Further, we anticipated and explored for an impact of internal war on democratization, as discussed in some of the literature. Although there is a cross-sectional relationship, it is weak. Further, when the variable is added to a formulation with a long-term driver such as GEM, it actually reverses sign (more war is associated with greater democracy) and the significance drops further. One of the analytical difficulties is that a number of countries, like India and Israel, are both democratic and prone to internal conflict. Internal conflict conceptualization and measurement probably need refinement to take into consideration the actual threat level that internal war poses to regimes. We have explored the relationship using the PITF data on conflict magnitude rather than simply event occurrence and have found similar difficulties. Given our analysis, we have not built a relationship from intrastate conflict into our forecasting of democracy.

Thus the final equation for democracy adds the global wave effects and the swing effects (both turned off in the base case) to the revised basic calculation of it.

IFs has the capability of doing an historical simulation between 1960 and 2010 so that we can compare with data. We undertook such an analysis using the basic democratization formulation and wave-based modifications to it described above. Although we introduced an historical wave exogenously, no other interventions were made to affect the course of the forecasts for level of democracy. The R-squared in a cross-sectional analysis comparing the IFs regional forecast for 2010 against Polity data was 0.69 and the value across the entire time period was 0.78. That provides a false sense of the accuracy of our historical forecasts, however. At the country level the R-squared in 2010 was only 0.09 and the value over the entire 50-year period was 0.37. IFs expected higher values than proved to be the case for countries including Qatar, Singapore, Cuba, Kuwait, and Belarus. IFs expected lower values than Polity data show for countries including Nigeria, Ethiopia, Bangladesh and Moldova.

Most significantly, IFs failed to anticipate the large rise in democracy in Africa in the 1990s. More generally, however strong our basic formulations for forecasting democracy may become, they are unlikely to foresee the timing of transitions toward or away from democracy. One approach to helping with that is to try to assess the pressures or unmet demand for democracy. As a small step in that direction, and using the concept of democratic deficit that Chapter 2 introduced, the model also computes an expected democracy variable (DEMOCEXP) directly from the equation above without exogenous multiplier or convergence to the function. This is useful for those who wish to see the magnitude of a country's democratic deficit or surplus by comparing DEMOC with DEMOCEXP. In fact, in advance of the Arab spring of 2011, IFs analysis (Cilliers, Hughes, and Moyer 2011) had identified the Middle East and North Africa as having exceptionally large democratic deficits.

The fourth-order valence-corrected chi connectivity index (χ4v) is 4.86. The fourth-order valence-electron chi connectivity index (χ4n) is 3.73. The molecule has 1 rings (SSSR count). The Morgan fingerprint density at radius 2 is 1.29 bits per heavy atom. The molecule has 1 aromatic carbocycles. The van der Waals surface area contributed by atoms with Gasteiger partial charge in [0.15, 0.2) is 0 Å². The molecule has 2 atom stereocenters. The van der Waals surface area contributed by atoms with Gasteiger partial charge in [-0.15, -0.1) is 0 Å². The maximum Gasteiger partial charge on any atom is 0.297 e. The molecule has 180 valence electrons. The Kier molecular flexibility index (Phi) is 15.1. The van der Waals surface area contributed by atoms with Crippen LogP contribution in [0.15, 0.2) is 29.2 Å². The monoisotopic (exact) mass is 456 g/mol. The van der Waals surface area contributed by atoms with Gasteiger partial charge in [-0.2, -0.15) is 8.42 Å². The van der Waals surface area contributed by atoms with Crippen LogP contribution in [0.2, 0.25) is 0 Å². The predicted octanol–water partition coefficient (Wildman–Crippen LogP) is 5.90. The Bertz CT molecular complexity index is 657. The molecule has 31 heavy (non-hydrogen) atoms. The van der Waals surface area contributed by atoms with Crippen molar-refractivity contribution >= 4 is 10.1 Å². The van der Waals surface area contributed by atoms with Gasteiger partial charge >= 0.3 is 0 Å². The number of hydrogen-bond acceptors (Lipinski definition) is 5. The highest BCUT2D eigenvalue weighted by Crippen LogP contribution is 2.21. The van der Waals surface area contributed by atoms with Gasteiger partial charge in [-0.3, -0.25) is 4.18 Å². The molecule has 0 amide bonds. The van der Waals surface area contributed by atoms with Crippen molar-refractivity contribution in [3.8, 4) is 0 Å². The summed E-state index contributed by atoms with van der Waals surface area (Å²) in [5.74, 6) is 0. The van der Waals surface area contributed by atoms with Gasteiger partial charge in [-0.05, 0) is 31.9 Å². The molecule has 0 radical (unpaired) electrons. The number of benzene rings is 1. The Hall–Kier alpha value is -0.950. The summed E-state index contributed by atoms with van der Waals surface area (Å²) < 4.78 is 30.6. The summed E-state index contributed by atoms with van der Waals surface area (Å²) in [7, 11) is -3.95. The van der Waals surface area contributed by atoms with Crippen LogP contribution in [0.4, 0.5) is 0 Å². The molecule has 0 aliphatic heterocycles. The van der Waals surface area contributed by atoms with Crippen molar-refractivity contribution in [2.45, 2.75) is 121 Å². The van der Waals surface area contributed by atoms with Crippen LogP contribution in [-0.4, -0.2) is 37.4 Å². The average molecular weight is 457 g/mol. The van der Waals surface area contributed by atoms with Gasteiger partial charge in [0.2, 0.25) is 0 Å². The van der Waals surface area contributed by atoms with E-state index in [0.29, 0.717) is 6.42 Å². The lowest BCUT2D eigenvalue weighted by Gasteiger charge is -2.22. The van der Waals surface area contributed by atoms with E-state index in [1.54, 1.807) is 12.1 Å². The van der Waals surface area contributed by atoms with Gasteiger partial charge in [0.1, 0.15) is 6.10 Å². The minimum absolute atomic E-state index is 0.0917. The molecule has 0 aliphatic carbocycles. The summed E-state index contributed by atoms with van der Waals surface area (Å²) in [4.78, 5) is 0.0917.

Although we use the Polity democracy measure as our central indicator of regime type (including its use in the more general measure of governance inclusiveness) IFs also calculates in a simpler fashion a FREEDOM measure (combining the Freedom House political rights and civil liberties scales into one scale running from least to most free). Specifically, the drivers are GDP per capita and adult educational attainment, our two standard long-term development drivers. Interestingly, the R-squared between the democracy and freedom measures in 2010 (using data from both projects) is 0.686 and that in 2060 (using forecasts of IFs for both measures) is a nearly identical 0.689. This suggests that the long-term driver variables in our formulations are doing a quite good job of representing the similarities and differences in the two measures.

*where*

FREEDOM=freedom using 14-point Freedom House scale (PL and CL summed), inverted so that higher is more free

GDPPCP=GDP per capita at purchasing power parity in thousand dollars

EDYRSAG15=average years of education for adults aged 15 or older

**freedomm**=an exogenous multiplier for the model user

R-squared=0.402

Although IFs uses the Polity measure of democracy (DEMOCPOLITY) as its main measure of more formal, electoral inclusion, Freedom House's freedom measure (FREEDOM) is a logical alternative and the second of that measure's sub-dimensions, civil liberties, is a more inclusive measure. We therefore compute it also, using again GDP per capita and educational years (of all adults, not just females) as drivers. And there is a brute force multiplier for it also (*
freedomm
*). There is no SE targeting mechanism in place for the freedom variable.